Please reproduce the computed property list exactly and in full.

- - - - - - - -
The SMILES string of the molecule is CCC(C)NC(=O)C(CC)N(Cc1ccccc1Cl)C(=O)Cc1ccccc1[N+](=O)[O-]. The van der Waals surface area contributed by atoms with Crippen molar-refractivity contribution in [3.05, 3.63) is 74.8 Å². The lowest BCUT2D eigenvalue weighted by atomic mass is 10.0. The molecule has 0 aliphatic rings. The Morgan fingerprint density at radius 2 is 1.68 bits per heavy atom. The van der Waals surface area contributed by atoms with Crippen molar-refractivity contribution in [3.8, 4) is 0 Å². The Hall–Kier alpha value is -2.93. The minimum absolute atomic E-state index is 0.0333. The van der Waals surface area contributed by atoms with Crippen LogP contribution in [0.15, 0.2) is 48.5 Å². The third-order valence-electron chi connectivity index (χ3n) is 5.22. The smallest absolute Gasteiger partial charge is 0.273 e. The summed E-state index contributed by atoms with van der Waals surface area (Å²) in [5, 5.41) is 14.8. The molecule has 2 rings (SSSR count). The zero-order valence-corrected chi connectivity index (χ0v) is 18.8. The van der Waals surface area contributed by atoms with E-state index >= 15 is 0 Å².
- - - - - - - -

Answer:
The SMILES string of the molecule is CCC(C)NC(=O)C(CC)N(Cc1ccccc1Cl)C(=O)Cc1ccccc1[N+](=O)[O-]. The van der Waals surface area contributed by atoms with Crippen molar-refractivity contribution in [3.05, 3.63) is 74.8 Å². The lowest BCUT2D eigenvalue weighted by atomic mass is 10.0. The molecule has 0 aliphatic rings. The Morgan fingerprint density at radius 2 is 1.68 bits per heavy atom. The van der Waals surface area contributed by atoms with Crippen molar-refractivity contribution in [3.8, 4) is 0 Å². The Hall–Kier alpha value is -2.93. The minimum absolute atomic E-state index is 0.0333. The van der Waals surface area contributed by atoms with Crippen LogP contribution in [0.15, 0.2) is 48.5 Å². The third-order valence-electron chi connectivity index (χ3n) is 5.22. The smallest absolute Gasteiger partial charge is 0.273 e. The summed E-state index contributed by atoms with van der Waals surface area (Å²) in [5, 5.41) is 14.8. The molecule has 2 rings (SSSR count). The zero-order valence-corrected chi connectivity index (χ0v) is 18.8. The van der Waals surface area contributed by atoms with E-state index >= 15 is 0 Å².